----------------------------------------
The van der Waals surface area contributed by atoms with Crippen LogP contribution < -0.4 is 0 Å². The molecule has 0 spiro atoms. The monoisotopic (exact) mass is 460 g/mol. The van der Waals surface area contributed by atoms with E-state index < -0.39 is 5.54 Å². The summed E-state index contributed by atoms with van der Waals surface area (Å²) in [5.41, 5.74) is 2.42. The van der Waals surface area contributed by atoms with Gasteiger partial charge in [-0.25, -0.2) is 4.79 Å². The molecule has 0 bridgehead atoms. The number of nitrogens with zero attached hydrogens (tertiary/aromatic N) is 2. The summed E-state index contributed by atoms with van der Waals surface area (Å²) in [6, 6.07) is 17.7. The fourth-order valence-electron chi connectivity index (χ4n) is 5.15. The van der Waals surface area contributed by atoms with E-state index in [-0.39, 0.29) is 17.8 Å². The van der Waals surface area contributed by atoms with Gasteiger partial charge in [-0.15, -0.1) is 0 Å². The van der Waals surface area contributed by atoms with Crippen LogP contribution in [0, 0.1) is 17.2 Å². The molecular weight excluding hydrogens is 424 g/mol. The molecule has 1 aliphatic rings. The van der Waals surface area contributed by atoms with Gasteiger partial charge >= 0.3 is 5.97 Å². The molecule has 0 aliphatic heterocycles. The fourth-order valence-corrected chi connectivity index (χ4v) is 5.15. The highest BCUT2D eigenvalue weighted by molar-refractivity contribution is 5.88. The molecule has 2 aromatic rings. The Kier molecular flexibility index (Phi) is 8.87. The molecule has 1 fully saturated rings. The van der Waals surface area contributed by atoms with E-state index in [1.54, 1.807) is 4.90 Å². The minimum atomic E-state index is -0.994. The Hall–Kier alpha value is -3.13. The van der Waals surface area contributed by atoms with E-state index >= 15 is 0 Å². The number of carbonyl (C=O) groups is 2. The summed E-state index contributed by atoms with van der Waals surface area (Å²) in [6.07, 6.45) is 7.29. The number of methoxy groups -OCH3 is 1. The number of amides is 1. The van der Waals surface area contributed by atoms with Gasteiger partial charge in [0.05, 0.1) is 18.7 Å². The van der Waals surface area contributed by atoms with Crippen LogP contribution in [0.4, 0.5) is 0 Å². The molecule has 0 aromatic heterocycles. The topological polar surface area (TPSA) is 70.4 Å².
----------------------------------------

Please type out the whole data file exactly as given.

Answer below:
The van der Waals surface area contributed by atoms with Crippen LogP contribution < -0.4 is 0 Å². The molecule has 0 spiro atoms. The monoisotopic (exact) mass is 460 g/mol. The van der Waals surface area contributed by atoms with E-state index < -0.39 is 5.54 Å². The summed E-state index contributed by atoms with van der Waals surface area (Å²) in [5.41, 5.74) is 2.42. The van der Waals surface area contributed by atoms with Gasteiger partial charge in [-0.25, -0.2) is 4.79 Å². The molecule has 0 bridgehead atoms. The number of nitrogens with zero attached hydrogens (tertiary/aromatic N) is 2. The summed E-state index contributed by atoms with van der Waals surface area (Å²) in [6, 6.07) is 17.7. The fourth-order valence-electron chi connectivity index (χ4n) is 5.15. The van der Waals surface area contributed by atoms with E-state index in [-0.39, 0.29) is 17.8 Å². The van der Waals surface area contributed by atoms with Gasteiger partial charge in [-0.15, -0.1) is 0 Å². The van der Waals surface area contributed by atoms with Crippen LogP contribution in [0, 0.1) is 17.2 Å². The molecular weight excluding hydrogens is 424 g/mol. The molecule has 1 aliphatic rings. The van der Waals surface area contributed by atoms with Gasteiger partial charge >= 0.3 is 5.97 Å². The molecule has 0 aliphatic heterocycles. The fourth-order valence-corrected chi connectivity index (χ4v) is 5.15. The highest BCUT2D eigenvalue weighted by molar-refractivity contribution is 5.88. The molecule has 2 aromatic rings. The Kier molecular flexibility index (Phi) is 8.87. The molecule has 1 fully saturated rings. The van der Waals surface area contributed by atoms with E-state index in [1.54, 1.807) is 4.90 Å². The minimum atomic E-state index is -0.994. The Hall–Kier alpha value is -3.13. The van der Waals surface area contributed by atoms with E-state index >= 15 is 0 Å². The number of carbonyl (C=O) groups is 2. The summed E-state index contributed by atoms with van der Waals surface area (Å²) in [6.07, 6.45) is 7.29. The number of methoxy groups -OCH3 is 1. The number of amides is 1. The van der Waals surface area contributed by atoms with Gasteiger partial charge in [0.05, 0.1) is 18.7 Å². The van der Waals surface area contributed by atoms with Crippen LogP contribution in [0.4, 0.5) is 0 Å². The molecule has 0 aromatic heterocycles. The topological polar surface area (TPSA) is 70.4 Å².